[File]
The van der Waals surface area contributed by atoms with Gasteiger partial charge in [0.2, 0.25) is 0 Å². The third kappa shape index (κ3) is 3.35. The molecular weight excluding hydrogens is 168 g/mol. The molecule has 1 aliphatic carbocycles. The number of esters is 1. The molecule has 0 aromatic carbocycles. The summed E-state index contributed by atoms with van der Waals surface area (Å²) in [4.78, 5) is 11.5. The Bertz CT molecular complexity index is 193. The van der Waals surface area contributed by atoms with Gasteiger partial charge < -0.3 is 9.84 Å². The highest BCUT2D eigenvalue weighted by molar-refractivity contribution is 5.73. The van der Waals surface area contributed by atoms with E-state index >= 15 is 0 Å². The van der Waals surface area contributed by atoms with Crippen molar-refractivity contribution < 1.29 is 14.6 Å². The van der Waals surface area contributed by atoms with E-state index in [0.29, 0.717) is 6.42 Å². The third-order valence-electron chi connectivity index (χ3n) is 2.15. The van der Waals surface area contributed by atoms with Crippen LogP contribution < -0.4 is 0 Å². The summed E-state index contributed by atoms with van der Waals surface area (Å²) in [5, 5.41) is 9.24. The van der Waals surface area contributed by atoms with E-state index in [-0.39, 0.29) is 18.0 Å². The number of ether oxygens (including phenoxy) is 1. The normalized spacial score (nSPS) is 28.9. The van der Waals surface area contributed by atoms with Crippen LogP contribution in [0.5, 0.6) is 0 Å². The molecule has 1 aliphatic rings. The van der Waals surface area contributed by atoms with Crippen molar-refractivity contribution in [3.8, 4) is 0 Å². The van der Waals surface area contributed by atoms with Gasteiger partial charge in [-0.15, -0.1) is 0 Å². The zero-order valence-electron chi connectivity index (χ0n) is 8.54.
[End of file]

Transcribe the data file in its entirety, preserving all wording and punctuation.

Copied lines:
The van der Waals surface area contributed by atoms with Gasteiger partial charge in [0.2, 0.25) is 0 Å². The third kappa shape index (κ3) is 3.35. The molecular weight excluding hydrogens is 168 g/mol. The molecule has 1 aliphatic carbocycles. The number of esters is 1. The molecule has 0 aromatic carbocycles. The summed E-state index contributed by atoms with van der Waals surface area (Å²) in [4.78, 5) is 11.5. The Bertz CT molecular complexity index is 193. The van der Waals surface area contributed by atoms with Gasteiger partial charge < -0.3 is 9.84 Å². The highest BCUT2D eigenvalue weighted by molar-refractivity contribution is 5.73. The van der Waals surface area contributed by atoms with E-state index >= 15 is 0 Å². The van der Waals surface area contributed by atoms with Crippen molar-refractivity contribution < 1.29 is 14.6 Å². The van der Waals surface area contributed by atoms with E-state index in [0.29, 0.717) is 6.42 Å². The third-order valence-electron chi connectivity index (χ3n) is 2.15. The van der Waals surface area contributed by atoms with Crippen LogP contribution < -0.4 is 0 Å². The summed E-state index contributed by atoms with van der Waals surface area (Å²) in [5, 5.41) is 9.24. The van der Waals surface area contributed by atoms with E-state index in [-0.39, 0.29) is 18.0 Å². The number of ether oxygens (including phenoxy) is 1. The normalized spacial score (nSPS) is 28.9. The van der Waals surface area contributed by atoms with Crippen LogP contribution in [0.5, 0.6) is 0 Å². The molecule has 1 aliphatic rings. The van der Waals surface area contributed by atoms with Crippen molar-refractivity contribution in [3.8, 4) is 0 Å². The van der Waals surface area contributed by atoms with Gasteiger partial charge in [-0.15, -0.1) is 0 Å². The zero-order valence-electron chi connectivity index (χ0n) is 8.54.